This article was originally published on Kiplinger – https://www.kiplinger.com/
Our picks trailed the S&P 500 index as the market’s love went to companies with the fastest earnings growth.
When we launched the Kiplinger Dividend 15 in the December 2017 issue, we didn’t expect our favorite dividend-paying stocks to be big winners in this market. Stocks made our roster primarily for their dividend stability, income growth or above-average yield. And it’s the shares of companies with brisk earnings growth that have fueled much of the rally, leaving stocks with slower growth and higher dividends behind. Overall, the Kip 15 returned an average of 7.4% since October 1, 2017, trailing the 9.3% return of Standard & Poor’s 500-stock index (prices and returns are through February 16).
See Also: 50 Dividend Stocks You Can Count On in 2018
Several of our picks still delivered superior returns. Walmart (WMT) climbed 34.8% as investors bet that the retailer, which has invested heavily in online sales, could successfully fend off Amazon.com. Shares of Home Depot (HD) rose 14.9%, fueled by ongoing strength in the housing market. Texas Instruments (TXN), up 18%, prospered from strong demand for its computer chips in the industrial and automotive markets.
A few of our stocks didn’t perform nearly as well. ExxonMobil (XOM) missed analysts’ estimates for fourth-quarter earnings, contributing to a 4.8% decline in the stock. CVS Health (CVS) retreated 10.5% as investors worried about Amazon getting into the pharmacy business and the impact of CVS’s subsequent $69 billion bid for health insurer Aetna. Procter & Gamble (PG) slipped 7.8% after issuing a sluggish sales and profit forecast. None of these hurdles should impact the firms’ dividends, however, and the stocks should fare well over the long term.
We’re also sticking with Realty Income (O), a real estate investment trust that has slumped by 11.3%, including dividends. REITs have come under pressure as interest rates have climbed. Higher rates make the stocks less competitive with long-term bonds, and also raise financing costs for REITs, which tend to issue a lot of debt to buy and fix up properties.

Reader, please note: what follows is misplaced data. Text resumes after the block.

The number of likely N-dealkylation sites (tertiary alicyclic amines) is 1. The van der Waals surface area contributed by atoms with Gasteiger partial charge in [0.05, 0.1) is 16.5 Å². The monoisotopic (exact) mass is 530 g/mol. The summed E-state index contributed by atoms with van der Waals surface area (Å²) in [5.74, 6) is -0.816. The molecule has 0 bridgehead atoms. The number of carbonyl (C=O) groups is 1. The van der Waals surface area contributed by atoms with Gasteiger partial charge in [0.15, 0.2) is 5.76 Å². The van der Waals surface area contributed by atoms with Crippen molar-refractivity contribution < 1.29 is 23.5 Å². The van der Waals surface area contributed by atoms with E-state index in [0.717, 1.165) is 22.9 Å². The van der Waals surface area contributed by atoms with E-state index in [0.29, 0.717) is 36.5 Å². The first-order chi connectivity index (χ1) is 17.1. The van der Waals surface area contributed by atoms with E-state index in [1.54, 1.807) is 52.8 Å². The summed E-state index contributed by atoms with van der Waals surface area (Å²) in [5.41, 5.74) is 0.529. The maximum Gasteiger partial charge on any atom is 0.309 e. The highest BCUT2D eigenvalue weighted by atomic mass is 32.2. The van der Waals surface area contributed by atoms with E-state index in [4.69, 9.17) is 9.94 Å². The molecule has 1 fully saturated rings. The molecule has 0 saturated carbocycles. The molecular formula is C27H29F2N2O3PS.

Realty owns more than 5,000 retail properties that it leases to big companies such as Walgreens, FedEx and Dollar General. Some of these retailers may not open as many stores as in the past as shoppers buy more goods online. And Realty has been adding movie theaters to its property lineup—a worrisome trend as theater chains struggle with lackluster attendance.
Yet Realty’s business isn’t showing any signs of stress. Most of its tenants sign long-term leases, and more than 98% of its properties remained leased at the end of 2017. Revenues rose 10.2% in 2017, compared with a year earlier, and profits rose 6.3% (based on funds from operations, a measure of earnings that represents net income plus depreciation expenses). Analysts expect Realty’s FFO to hit $3.17 per share in 2018, up from $3.06 in 2017.
Realty’s dividend, meanwhile, should continue like clockwork. The firm doles out dividends monthly and hasn’t missed a payment in 572 months—or nearly 50 years. Realty has a long history of raising its dividend, too, and hiked it by 5.7% in the third quarter of 2017. We don’t expect big things from the stock, which could slump more if interest rates continue to climb. But the shares now yield a generous 5.3%. With Realty’s dividends secured by long-term leases from large, stable tenants, investors should get paid for years to come.